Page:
<blockquote><font class="small">Quote nAz:</font><hr>So what do you think the US should do in those situations or with Iran? <hr /></blockquote>Right now, we are doing the only thing we can do, and that is trying to resolve the situation diplomatically. But both situations are candidates for an escalation and a Naval Blockade. I don't have the answers, I am not smart enough to solve the puzzle. But I think the situation will get worse before it gets better.

One thing we can do is undermine China's position militarily, by improving ties with Russia. Since they are the biggest supplier of weapons to China, they can be a big help to us, either by cutting the supply of weapons to China, or giving us samples of the weapons so we can develop countermeasures. We also need to put pressure on the EU to prevent our own technology from finding it's way to China.

China is also integral to the Iran situation. China's energy needs are increasing exponentially, and they have signed some huge deals with Iran for oil and gas. It's China who is providing the nuclear technology to Iran in violation of the NPT.

So just as Kennedy had to recognize Cuba and Vietnam as proxies of Russia, so does Bush have to treat NorK and Iran as proxies of China.

There are a lot of similarities to the situation today and the CMC. Kennedy's moves in 1962 were probably pretty rash, and led us to the brink of nuclear war. The same thing could easily happen again.
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cheesemouse
01-26-2005, 09:59 PM
Highseas,

I don't mean to highjack this discussion of NKorea, Cuba, and China but these two quotes from your post seem to fly in the face of your support for the war in Iraq....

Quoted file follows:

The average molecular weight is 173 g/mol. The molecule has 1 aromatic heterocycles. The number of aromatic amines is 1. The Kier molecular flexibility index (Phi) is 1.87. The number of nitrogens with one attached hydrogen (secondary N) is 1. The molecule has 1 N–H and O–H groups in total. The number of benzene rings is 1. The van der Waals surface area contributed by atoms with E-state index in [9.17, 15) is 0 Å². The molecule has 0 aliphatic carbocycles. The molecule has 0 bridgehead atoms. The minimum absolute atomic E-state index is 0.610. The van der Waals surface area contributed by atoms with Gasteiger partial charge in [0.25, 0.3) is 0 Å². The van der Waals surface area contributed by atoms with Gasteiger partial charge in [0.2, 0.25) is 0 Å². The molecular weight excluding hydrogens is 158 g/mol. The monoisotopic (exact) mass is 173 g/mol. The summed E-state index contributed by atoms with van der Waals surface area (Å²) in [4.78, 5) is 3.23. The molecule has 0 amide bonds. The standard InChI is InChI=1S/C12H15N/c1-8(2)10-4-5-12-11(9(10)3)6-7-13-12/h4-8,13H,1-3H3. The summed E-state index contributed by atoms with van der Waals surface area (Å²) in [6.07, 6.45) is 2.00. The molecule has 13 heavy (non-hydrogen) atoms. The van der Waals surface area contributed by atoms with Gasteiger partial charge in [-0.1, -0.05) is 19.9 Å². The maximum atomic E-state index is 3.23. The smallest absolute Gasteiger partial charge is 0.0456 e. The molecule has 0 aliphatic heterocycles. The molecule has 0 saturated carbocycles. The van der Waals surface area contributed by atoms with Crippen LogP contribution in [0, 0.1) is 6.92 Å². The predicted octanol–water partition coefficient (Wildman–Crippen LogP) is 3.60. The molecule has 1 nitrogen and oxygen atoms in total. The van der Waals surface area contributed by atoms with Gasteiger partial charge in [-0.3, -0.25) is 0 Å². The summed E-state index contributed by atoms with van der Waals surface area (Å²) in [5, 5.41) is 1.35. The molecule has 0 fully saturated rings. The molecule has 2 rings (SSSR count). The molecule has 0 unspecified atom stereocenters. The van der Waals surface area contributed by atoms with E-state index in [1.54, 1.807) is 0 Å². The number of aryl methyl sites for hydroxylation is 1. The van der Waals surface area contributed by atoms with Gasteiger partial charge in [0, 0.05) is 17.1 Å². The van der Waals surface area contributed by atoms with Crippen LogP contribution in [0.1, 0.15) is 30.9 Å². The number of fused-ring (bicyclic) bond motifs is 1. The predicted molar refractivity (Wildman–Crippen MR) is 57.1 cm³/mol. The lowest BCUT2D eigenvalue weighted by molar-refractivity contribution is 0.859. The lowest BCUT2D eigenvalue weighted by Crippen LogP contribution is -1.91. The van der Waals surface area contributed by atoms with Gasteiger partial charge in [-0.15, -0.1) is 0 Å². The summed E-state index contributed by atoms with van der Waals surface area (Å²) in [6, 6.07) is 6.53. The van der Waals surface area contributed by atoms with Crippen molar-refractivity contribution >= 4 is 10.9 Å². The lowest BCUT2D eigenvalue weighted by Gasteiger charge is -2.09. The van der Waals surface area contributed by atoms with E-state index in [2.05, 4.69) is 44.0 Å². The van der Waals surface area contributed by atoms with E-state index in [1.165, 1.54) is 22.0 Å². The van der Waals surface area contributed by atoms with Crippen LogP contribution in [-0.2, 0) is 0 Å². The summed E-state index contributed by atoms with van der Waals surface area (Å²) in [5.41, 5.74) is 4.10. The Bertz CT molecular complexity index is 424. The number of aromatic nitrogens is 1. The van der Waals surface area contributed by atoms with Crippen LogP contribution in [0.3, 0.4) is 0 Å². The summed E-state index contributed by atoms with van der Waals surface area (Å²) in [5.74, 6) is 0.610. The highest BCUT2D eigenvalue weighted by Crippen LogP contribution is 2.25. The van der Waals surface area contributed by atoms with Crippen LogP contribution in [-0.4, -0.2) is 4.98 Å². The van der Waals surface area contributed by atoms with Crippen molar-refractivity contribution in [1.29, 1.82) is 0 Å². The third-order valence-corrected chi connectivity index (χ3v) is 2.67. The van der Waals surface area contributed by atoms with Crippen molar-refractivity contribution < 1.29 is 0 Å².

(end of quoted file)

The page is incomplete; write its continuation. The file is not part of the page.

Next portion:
[ QUOTE ]
&lt;"However, I agree with you that diplomatic measures have not been exhausted. At the same time, we need to be aware that sanctions can only have a limited effect"

&lt;"Right now, we are doing the only thing we can do, and that is trying to resolve the situation diplomatically" <hr /></blockquote>


...it seems your unflagging support of Bushes war in Iraq doesn't support your two reasonalbe statements...correct me if the seeming disparity of lodgic doesn't exist.

The Cheese scrathes his head... /ccboard/images/graemlins/confused.gif

highsea
01-27-2005, 12:24 AM
The comments were in reference to Iran and North Korea, not Iraq. Apparently you want me to explain why I think the situations are different.

Wrt Iraq:

The US had been trying to enforce the cease-fire agreement in Iraq for 12 years, without success. Sanctions were weakening, and it's pretty clear that Saddam thought he could just wait them out. The official policy of the US was for regime change- a policy that Clinton put in place in 1998.